The government has offered £15m to end the standoff
Criminal barristers in England and Wales are set to decide whether to end their boycott of new legal aid work.
The result of a ballot opened over the weekend is expected to be published by 12 June, according to The Law Society Gazette.
The Criminal Bar Association of England and Wales postponed the implementation of the “no returns” policy until tomorrow, when members decide whether to go through with the boycott, after the organisation met with senior government officials last month.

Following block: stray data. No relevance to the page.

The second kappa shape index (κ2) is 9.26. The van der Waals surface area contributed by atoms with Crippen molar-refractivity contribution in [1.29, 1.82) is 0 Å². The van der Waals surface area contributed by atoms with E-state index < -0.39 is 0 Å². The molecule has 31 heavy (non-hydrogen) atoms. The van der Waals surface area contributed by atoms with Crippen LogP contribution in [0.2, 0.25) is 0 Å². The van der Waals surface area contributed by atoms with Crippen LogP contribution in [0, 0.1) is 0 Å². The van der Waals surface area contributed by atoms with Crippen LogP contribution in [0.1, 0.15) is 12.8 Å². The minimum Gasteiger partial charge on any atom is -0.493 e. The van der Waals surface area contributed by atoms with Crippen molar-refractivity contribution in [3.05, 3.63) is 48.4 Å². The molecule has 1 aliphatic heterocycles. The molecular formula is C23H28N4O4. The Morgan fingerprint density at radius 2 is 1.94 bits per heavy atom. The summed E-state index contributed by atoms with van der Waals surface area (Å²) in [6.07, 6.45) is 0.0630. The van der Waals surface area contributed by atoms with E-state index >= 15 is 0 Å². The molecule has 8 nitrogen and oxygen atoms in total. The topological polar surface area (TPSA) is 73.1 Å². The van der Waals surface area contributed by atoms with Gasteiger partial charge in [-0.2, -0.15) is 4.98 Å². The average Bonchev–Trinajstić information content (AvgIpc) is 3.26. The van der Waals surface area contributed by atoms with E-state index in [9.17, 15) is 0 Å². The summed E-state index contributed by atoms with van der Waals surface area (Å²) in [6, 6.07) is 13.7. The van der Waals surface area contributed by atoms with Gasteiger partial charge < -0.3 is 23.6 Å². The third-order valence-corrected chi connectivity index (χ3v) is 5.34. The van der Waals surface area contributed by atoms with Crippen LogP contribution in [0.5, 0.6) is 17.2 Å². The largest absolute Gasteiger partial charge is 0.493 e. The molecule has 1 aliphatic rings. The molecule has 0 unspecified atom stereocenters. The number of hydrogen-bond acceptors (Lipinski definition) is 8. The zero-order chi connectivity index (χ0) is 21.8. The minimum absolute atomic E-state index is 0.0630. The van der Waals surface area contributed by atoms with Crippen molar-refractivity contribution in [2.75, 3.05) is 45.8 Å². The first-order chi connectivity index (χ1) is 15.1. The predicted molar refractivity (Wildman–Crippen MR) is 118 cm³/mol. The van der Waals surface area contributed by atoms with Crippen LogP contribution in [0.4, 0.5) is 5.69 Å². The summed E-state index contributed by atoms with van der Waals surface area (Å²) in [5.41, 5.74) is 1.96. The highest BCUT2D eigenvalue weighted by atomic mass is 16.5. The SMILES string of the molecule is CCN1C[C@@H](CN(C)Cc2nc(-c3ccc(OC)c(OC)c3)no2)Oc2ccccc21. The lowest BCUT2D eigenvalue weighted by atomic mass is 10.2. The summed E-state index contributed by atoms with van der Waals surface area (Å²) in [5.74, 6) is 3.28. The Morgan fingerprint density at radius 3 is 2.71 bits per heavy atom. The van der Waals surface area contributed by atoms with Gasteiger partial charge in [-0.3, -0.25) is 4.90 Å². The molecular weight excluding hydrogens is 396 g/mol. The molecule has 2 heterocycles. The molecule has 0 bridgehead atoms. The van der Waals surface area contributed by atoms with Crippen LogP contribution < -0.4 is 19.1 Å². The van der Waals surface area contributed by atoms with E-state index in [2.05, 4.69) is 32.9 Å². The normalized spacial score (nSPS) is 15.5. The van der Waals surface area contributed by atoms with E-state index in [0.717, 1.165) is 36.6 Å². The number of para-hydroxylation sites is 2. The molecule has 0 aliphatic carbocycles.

Criminal barristers have been in a drawn-out fight against budget cuts, which the association said is bringing the criminal justice system to its knees.
The lawyers have banded together particularly against the reformed Advocates’ Graduated Fee Scheme (AGFS), which changed the basis of criminal advocates’ pay and cut fees by an estimated 40%.
The government has offered extra funding of about £15m. It includes £8m for the fraud, drug, and child sex cases that lose out under the new scheme and £4.5m for more juniors.